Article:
Faith In The Storm

Faith In The Storm by Kirk Hunt

Then He arose and rebuked the wind, and said to the sea, “Peace, be still!” And the wind ceased and there was a great calm. But He said to them, “Why are you so fearful? How is it that you have no faith?

Mark 4:39-40 NKJV

Did Jesus need to calm the storm? Since the boat was sinking, His interference in the natural course of events was welcomed by the Disciples. Still, the need or desire for God to intervene in circumstances is not an excuse to lose (or set aside) your faith.

God is God, all of the time. Not even a series of circumstances can exceed God’s sovereignty or mastery of creation. You might be in over your head, but God remains above everything. He is the final authority of all time, space and situations.

Keep and guard your faith, no matter how fierce the storm. Since God is always omniscient, omnipotent and omnipresent, your inconveniences are never an issue for Him. Your faith should be based on Him, not what is going on around you.

Jesus rebuked the storm. Then He rebuked the Disciples. Their concern about the storm was reasonable and to be expected. Their sudden loss of faith was a failure to think and act on their understanding of God and the presence of Jesus.

No matter how difficult the situation, God is your source. Keep your faith strong. The Master is more than equal to your storm.

Think: In the middle of the storm, my faith remains in God.

Pray: “Lord, help me to keep my eyes and faith on You.”

Copyright © March 2020, Kirk Hunt

This devotional is brought to you courtesy of CadreMen Press. You can purchase a copy of Blessed and Blessing: Devotionals For Gospel Champions from your favorite bookseller or directly from CadreMen Press.

In The Storm

In The Storm by Kirk Hunt

And a great windstorm arose, and the waves beat into the boat, so that it was already filling. But He was in the stern, asleep on a pillow. And they awoke Him and said to Him, “Teacher, do You not care that we are perishing?”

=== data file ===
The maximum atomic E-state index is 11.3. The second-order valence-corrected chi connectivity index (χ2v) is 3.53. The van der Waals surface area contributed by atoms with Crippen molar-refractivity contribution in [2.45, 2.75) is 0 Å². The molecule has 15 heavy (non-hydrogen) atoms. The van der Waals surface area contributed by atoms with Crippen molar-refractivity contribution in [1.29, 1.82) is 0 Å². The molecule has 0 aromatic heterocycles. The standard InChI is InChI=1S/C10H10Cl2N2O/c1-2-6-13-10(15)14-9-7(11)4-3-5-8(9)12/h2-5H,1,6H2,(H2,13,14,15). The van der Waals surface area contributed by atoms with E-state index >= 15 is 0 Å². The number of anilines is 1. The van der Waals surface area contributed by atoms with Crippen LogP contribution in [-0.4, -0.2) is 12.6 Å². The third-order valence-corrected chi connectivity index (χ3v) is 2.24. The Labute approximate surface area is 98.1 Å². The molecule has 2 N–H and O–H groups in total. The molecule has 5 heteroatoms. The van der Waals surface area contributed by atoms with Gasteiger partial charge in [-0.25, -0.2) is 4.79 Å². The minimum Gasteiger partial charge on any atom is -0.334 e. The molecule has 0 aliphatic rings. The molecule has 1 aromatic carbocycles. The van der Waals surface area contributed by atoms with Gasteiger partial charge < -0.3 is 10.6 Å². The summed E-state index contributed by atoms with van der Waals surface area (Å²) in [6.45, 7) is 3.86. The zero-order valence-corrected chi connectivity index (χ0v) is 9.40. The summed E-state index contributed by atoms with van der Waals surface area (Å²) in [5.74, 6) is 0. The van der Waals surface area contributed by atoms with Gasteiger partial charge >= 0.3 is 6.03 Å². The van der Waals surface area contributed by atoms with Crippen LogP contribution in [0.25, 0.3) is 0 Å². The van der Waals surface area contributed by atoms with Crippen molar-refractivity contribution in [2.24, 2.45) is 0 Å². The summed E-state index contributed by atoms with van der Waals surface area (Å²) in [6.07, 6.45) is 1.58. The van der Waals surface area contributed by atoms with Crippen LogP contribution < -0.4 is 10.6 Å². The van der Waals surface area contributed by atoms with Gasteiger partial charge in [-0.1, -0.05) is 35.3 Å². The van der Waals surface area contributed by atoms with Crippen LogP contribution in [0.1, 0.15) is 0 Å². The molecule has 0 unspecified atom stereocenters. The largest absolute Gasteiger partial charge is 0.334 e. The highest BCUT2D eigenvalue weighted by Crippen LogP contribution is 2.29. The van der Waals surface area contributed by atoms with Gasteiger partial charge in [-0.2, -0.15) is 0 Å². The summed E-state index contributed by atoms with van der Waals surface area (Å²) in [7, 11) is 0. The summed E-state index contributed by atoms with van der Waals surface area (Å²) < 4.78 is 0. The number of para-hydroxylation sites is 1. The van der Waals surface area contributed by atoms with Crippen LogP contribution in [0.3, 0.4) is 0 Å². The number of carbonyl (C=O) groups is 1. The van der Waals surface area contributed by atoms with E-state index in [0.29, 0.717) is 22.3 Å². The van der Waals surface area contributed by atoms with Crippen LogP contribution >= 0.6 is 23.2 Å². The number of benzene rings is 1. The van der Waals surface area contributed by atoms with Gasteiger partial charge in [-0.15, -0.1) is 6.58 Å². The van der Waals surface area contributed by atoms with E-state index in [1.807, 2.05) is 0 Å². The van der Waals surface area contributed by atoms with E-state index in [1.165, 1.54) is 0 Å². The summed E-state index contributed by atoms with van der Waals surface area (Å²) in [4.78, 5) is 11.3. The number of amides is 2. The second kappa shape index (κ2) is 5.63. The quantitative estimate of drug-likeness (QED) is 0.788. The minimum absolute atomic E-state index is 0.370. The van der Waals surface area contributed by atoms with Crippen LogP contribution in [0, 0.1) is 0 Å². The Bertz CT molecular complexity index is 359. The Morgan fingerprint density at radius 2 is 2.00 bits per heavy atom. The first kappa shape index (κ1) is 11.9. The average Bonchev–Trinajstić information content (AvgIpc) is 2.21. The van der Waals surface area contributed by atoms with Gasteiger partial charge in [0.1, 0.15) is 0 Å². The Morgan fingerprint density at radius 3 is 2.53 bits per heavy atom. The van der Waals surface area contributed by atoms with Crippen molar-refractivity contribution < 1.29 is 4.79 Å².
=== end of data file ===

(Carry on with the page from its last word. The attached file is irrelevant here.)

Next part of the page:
Mark 4:37-38 NKJV

Simon, Andrew, James, and John were not rookies, afraid of a strong breeze.    They were professional fishermen who earned good livings, with this kind of boat, on this very body of water.    They were expert, seasoned sailors and knew watercraft well.    They had all been through storms before. This storm was different.

They did not panic, at first.    They did what they knew to do.    They used their professional skills and extensive experience to weather the storm.   

They bailed water.    They shortened the sails.    They lightened the ship.    All to no avail.

The Disciples woke Jesus.    Big, burly men who, until now, had seen everything the Galilee could throw at them.    Strong, tough guys, who were way past their limits. And knew it.    They could do nothing, but they knew someone who could do anything.

In the middle of the crisis, the Disciples turned to the Master of Storms.   

Do what you know to do, but call out His Name.    Use your skills and abilities, but look to Christ for the solution.    Act, but rely on Jesus.    When we reach our limit, God’s Power begins.

The wind will howl.    The waves will crash.    Is the Master of Storms in your boat?

Think: In the middle of the storm, Jesus is my safety and comfort.

Pray: “Lord, thank You for how You protect and preserve me.”

Copyright © January 2020, Kirk Hunt

This devotional is brought to you courtesy of CadreMen Press. You can purchase a copy of Blessed and Blessing: Devotionals For Gospel Champions from your favorite bookseller or directly from CadreMen Press.

…And Worshiped Him

…And Worshiped Him by Kirk Hunt

And when they had come into the house, they saw the young Child with Mary His mother, and fell down and worshiped Him. And when they had opened their treasures, they presented gifts to Him: gold, frankincense, and myrrh.

Matthew 2:11 NKJV